Giants Stronger TogetherWed, 02/21/2018 - 13:37
Q: What benefits has the merger with Acciona Windpower provided to Nordex Group?
A: Nordex Group’s strategy is based mainly on sales. We merged to generate economies of scale, meaning buying more material at lower prices and driving sales up. Nordex Group still retains an independent sales relationship with Acciona Windpower’s former parent, Grupo Acciona, but the group only represents 5 to 8 percent of our global sales. In Mexico, we already have significant clients, such as Enel Green Power and Zuma Energía. The Mexican market is key for us because of the steady and long-term regulatory framework that many other Latin American countries lack. For 2018 and 2019 we want to have a fully consolidated Nordex Group team in Mexico. Nordex Group, being a strong, global and established player in the market, has the advantage of a lean and flexible structure that can offer tailored solutions adapted to the customer’s needs, as well as a fast response in after-sale activities. Our management team is also close to the company’s operational activities, sitting on committees with the rest of our employees to build a strong relationship that results in smoother operations. This ensures quicker recognition and a swifter problemsolving capacity.
Q: How will Nordex Group separate itself from the competition in the Mexican market?
A: The market is extremely competitive, with very low prices in the auctions and ever more companies entering the country. To fight in this environment, we are bringing all the cutting-edge technology solutions we have to the table. Our prices are competitive in terms of both CAPEX and OPEX as we help improve factors such as power curves and decrease O&M requirements. We have a strong, global track record to back us up, with turbines that have been successfully deployed all over the world, withstanding all kinds of harsh environmental conditions. At the end of the day, our business is not to sell turbines but to help our clients win contracts, in any scheme they may want to participate in.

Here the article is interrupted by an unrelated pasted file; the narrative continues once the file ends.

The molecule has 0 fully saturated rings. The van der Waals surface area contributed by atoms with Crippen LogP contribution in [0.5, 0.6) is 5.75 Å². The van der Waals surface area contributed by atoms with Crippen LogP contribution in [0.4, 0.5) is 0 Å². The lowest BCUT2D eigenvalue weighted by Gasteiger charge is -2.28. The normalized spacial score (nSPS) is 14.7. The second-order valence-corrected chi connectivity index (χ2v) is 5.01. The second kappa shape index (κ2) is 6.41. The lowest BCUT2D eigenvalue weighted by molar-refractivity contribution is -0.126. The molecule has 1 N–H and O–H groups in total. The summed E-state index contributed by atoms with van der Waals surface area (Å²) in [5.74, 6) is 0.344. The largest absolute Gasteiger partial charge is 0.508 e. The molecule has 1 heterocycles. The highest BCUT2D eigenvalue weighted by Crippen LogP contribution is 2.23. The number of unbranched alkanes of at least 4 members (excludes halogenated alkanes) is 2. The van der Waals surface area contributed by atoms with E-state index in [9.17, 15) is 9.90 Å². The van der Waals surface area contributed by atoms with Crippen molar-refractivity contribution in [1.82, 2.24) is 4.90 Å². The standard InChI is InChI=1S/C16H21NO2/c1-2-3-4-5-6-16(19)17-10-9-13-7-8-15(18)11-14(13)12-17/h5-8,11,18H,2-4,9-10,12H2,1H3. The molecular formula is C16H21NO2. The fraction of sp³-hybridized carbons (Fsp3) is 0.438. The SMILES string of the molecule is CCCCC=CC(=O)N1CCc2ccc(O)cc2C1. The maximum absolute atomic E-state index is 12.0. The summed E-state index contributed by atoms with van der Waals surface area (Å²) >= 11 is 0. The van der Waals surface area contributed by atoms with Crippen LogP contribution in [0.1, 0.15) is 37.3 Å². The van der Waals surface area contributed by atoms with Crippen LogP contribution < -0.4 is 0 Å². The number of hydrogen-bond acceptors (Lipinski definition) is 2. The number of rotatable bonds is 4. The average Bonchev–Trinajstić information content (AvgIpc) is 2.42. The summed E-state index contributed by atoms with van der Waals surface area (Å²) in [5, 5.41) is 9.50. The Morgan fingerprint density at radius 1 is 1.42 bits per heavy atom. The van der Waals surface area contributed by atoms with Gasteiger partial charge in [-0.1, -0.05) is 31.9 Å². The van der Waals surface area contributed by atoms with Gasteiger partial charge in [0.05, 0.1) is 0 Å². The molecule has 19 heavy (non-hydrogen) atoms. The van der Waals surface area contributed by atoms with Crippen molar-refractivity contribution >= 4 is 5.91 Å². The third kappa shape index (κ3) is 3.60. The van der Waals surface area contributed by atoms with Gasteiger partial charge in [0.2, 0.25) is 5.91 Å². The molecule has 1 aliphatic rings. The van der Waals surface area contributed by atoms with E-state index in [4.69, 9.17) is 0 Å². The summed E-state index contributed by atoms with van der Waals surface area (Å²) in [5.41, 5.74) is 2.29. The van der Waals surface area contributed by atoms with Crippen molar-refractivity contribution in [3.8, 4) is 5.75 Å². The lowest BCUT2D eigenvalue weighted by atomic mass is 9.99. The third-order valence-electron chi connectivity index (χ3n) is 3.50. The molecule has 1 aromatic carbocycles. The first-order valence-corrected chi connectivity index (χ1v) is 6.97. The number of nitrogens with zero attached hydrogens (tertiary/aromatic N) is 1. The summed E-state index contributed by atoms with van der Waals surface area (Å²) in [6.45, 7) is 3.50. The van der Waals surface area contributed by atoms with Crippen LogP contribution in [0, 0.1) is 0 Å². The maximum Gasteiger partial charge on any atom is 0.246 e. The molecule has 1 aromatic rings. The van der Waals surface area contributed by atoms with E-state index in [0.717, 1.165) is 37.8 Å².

Q: How is Nordex Group supporting the development of a strong local value chain?
A: One of the components we develop locally is our concrete towers, which we used for the Ventika project in Nuevo Leon. This has added a great deal of value to our operations, while also offering an area of opportunity for local providers. In Mexico, we want to focus on helping small and medium-sized companies that are both cost-competitive and flexible in their operations to develop as our partners. We are also analyzing the possibility of increasing our regional content not only with Mexican companies, but also with US and Canadabased companies.
Mexico should take advantage of one of its main strengths that positions it in the global top-tier: logistics. For example, nacelles are made up of many pieces and it is more cost-efficient and easier to transport an entire nacelle, with all its components, than to do so piece by piece. If Mexico could produce an entire nacelle to serve the market, it would be able to compete against countries such as China. To achieve this, a strong procurement value chain is needed, which has not yet fully developed in Mexico. Meanwhile, Chinese turbine manufacturers have an entire environment supporting their activities so they are able to ship a complete nacelle anywhere in the world at a very competitive price. The challenge in Mexico is to develop a local supply chain ecosystem that supports the manufacturing industry to take advantage of the country’s logistics.
Mexico still has an opportunity to compete against countries like China, but the true challenge is cumulating a sales volume large enough to fill the manufacturing facilities. Thanks to the Energy Reform, the projects and investments coming to the country will certainly allow for the development of a strong value chain.